If there’s a move in your future, for the best and most compassionate service imaginable, you don’t have to look further than Advantage Moving which can be reached at 800-444-0104.

Bill Primavera is a Realtor® associated with William Raveis Real Estate and Founder of Primavera Public Relations, Inc., the longest running public relations agency in Westchester (, specializing in lifestyles, real estate and development. His real estate site is: and his blog is: To engage the services of Bill Primavera and his team to market your home for sale, call 914-522-2076.

DownsizingEventually most homeowners get to that stage in life when, after they’ve raised their families in a large home, full of stuff and memories, they find they have more space and more things than they need and decide it’s time to downsize. It’s finally happened to my wife Margaret and me.

When we moved to Westchester as mere young’uns more than 40 years ago, I was absolutely delighted. Both compulsive collectors at the time (we’ve since recovered), we moved from a duplex in Brooklyn Heights of about only 1500 sq. ft. (I’m only guesstimating because in those days, before I was a realtor, who knew?) to a 3900 sq. ft. farmhouse with a tremendous attic and full basement.

Our intention in buying such a big house, even though we had only one child, was to be at-home entrepreneurs, and we have conducted a number of businesses on site through the years. At the same time, a large home allowed us to have an accessory apartment for rental income and to indulge our passion for collecting things, both big and small.

Now the time of reckoning is here. We’re downsizing to only 1780 sq. ft. of space, less than half of what we currently have. Let me tell you, it’s quite a feat of planning to literally halve ourselves. Margaret is good at that kind of thing, but I am not and where I am normally the bossy one in our relationship, with this assignment at hand, she has morphed into the drill sergeant, and I, her buck private.

“Bring all the breakables to the dining room that we’re taking with us,” she orders. “Put in those boxes what we’re holding for the tag sale,” she commands. “Yes, SIR!” I say, snapping sharply to attention, but sensing I’ve carried the role play a bit too far.

In a couple of days, while the house looked in a shambles, everything seemed to be taking shape for the big move. By mid-afternoon, the day after Thanksgiving, we both had to take a nap. Our bones and will had given out.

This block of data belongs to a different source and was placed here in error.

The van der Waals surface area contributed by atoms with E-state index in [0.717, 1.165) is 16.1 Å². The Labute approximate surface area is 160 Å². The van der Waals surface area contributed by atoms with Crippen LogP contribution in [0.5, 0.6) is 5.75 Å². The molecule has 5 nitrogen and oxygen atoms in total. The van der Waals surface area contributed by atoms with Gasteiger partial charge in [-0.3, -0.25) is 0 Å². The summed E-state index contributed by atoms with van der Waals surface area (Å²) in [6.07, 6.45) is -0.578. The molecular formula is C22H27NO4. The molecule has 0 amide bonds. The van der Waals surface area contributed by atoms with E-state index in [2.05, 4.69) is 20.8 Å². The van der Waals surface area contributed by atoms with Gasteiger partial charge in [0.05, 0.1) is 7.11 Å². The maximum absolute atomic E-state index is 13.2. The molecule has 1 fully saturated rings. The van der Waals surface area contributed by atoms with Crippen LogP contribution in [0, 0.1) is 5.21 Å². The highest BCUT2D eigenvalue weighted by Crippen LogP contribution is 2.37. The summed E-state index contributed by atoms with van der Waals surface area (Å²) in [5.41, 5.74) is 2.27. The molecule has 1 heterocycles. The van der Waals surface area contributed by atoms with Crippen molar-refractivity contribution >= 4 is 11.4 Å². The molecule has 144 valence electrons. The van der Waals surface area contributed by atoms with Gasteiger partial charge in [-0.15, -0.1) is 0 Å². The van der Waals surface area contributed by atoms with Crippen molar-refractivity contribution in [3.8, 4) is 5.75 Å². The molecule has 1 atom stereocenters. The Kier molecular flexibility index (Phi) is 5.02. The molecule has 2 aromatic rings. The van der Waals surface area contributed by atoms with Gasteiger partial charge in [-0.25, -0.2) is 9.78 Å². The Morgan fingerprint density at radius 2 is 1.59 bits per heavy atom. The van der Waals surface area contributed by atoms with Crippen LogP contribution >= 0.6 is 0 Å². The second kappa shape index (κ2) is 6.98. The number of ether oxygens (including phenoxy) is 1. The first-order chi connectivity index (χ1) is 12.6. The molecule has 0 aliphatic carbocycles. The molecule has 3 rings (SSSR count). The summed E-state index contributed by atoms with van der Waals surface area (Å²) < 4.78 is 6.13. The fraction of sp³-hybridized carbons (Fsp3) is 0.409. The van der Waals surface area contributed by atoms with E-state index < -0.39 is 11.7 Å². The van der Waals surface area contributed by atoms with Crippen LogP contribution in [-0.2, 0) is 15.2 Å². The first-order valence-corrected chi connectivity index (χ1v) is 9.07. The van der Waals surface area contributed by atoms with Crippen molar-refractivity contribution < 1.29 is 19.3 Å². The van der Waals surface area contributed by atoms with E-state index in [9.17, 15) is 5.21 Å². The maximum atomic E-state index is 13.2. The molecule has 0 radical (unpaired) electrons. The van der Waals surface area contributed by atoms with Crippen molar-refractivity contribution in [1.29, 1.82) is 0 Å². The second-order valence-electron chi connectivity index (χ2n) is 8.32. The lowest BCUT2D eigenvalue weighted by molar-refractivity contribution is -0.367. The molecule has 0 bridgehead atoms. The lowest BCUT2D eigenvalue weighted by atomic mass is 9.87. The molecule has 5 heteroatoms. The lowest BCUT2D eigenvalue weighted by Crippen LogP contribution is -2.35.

Having written a number of times about the mechanics of downsizing, I can tell you that the emotions that go into “letting go” of “stuff” can be unsettling if you don’t prepare yourself for it. I’m such a softie, I guess I wasn’t prepared for some of it, like finding in an old box that I hadn’t opened since I was in college, originally containing gift pears from Florida, an envelope with the inscription in my mother’s handwriting: “From my son William’s first haircut at 2-1/2 years old,” and inside was a shock of auburn curls that perfectly match the color of my daughter’s hair when she was that age.

Thank goodness we have the help of a wonderful mover I discovered named Phil D’Erasmo of Advantage Movers who is giving us very personalized attention. He has personally stopped by the house several times to counsel me, hand deliver boxes and what he calls “contractor bags” to get rid of my tax records for shredding that go back to 1972 (I’m not kidding. Imagine?)

He also brought me three different sizes of boxes and bubble wrap and consulted with us about whether we wanted to pack our own breakables. We decided to have him do that, however.

The most heart wrenching part of our job was to decide what to let go of. That involves going through every item of clothing, every stick of furniture, every file, even every photograph taken before the days of digital photography! The time involved is almost overwhelming.

I won some points in the romance department for having saved some items my wife didn’t know about, like the scrap of paper on which I jotted down her name and home phone number (no cells in those days) when I first met her on the job, and all the love notes I saved when we were going together. “Ahhhh,” she cooed.